So first of all, do I have any jobs or vacancies for motorcycle couriers, sadly no I don’t because the flow of work is not steady enough to be able to guarantee employment for another courier. Some weeks are very busy, other are very quiet, it’s impossible to predict from one week to the next. Having said this, I do work with other motorcycle couriers by passing jobs on or recommending other couriers to clients who contact me. This can happen for any number of reasons for example, I may already be booked on another job, the geographic location of the pick up which may be so far away that my quote would not be competitive. However, I have my own standards and one of those states that any rider who I give work to must be properly insured and this must include goods in transit insurance to at least £10,000.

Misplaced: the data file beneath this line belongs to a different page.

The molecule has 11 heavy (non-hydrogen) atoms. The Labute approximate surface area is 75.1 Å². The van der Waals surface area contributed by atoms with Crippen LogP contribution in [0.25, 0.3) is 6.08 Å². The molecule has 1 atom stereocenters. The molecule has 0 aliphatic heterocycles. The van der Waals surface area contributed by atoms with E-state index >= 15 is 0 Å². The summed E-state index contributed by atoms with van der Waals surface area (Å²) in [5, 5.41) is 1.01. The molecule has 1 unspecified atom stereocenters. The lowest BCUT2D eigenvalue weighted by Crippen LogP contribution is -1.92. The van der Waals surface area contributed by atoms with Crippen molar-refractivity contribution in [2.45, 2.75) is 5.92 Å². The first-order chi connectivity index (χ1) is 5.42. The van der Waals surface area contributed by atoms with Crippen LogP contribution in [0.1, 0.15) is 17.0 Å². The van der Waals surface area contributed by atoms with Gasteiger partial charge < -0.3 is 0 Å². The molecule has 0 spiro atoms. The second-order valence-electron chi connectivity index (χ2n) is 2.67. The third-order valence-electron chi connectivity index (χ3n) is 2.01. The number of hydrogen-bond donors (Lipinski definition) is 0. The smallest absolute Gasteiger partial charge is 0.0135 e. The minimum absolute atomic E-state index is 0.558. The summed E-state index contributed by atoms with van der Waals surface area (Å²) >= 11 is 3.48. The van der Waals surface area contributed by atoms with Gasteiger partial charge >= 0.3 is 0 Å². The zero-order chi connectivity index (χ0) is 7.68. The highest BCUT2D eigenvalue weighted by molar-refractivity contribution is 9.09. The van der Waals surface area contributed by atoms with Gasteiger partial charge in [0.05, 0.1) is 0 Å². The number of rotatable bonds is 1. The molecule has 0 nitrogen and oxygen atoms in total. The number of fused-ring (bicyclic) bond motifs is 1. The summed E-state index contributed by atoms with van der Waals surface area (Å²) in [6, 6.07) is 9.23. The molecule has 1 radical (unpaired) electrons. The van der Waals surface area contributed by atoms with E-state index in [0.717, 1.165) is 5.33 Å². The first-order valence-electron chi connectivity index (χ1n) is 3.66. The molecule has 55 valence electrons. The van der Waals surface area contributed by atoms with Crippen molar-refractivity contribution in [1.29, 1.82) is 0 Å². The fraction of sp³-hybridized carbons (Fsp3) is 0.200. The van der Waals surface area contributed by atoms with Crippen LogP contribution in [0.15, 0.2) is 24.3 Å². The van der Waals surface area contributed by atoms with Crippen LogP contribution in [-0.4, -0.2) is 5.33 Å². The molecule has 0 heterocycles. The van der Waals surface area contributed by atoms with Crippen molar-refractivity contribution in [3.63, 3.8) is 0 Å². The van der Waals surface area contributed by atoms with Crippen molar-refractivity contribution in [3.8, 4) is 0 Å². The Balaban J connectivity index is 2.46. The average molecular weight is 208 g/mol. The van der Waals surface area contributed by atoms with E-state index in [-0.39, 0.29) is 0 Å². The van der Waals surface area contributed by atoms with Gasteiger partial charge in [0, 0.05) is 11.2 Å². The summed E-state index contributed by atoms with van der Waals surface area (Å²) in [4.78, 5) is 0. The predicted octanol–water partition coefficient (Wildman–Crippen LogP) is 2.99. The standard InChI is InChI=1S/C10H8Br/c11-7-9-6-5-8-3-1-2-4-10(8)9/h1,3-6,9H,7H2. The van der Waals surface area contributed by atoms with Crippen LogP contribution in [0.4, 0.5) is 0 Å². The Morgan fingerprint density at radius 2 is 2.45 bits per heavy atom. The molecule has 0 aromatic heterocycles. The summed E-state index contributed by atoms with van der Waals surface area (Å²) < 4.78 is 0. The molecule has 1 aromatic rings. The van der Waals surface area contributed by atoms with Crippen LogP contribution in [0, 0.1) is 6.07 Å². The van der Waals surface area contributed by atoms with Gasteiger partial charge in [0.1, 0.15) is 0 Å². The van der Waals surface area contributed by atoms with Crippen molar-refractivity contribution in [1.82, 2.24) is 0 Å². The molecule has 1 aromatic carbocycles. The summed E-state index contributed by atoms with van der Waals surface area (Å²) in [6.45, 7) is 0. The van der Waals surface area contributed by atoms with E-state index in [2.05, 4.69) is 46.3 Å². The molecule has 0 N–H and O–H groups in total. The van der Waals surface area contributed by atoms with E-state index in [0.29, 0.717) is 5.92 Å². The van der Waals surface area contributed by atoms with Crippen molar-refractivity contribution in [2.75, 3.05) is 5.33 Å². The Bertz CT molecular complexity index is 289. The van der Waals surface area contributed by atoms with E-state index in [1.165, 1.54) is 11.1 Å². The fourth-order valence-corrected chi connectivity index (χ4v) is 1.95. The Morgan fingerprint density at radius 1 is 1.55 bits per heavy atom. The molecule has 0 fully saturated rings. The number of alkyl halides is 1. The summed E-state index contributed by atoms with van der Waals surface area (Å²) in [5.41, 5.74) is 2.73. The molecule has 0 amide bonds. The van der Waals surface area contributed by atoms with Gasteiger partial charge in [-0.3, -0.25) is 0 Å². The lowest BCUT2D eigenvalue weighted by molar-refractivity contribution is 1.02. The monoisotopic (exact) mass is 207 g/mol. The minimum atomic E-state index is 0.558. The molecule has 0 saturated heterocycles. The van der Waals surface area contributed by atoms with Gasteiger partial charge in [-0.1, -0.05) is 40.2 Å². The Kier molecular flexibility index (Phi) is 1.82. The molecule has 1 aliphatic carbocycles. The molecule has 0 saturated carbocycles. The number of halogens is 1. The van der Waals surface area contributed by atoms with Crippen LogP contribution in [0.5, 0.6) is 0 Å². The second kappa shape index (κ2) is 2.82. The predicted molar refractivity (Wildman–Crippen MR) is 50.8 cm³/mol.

Our record over the three and half years of operation is 100%, no missed deadlines ever and we have never let a client down for any reason, we are proud of this and would not do anything to spoil it, reputation goes a long way in this business.

I get many request from guys telling me they have xyz bike and would like to earn some beer money at the weekends by doing courier work, I am sorry I won’t entertain this simply because there are many guys out there riding in all weathers at all times of the day and night trying to make a decent living. This is not a hobby or part time job, it requires a high level of dedication and commitment to do it properly. I would rather see the work go to these guys because it’s their full time occupation.

For those looking for part time work I would suggest you contact your local courier companies and investigate the prospects of them taking you on their books as a subbie.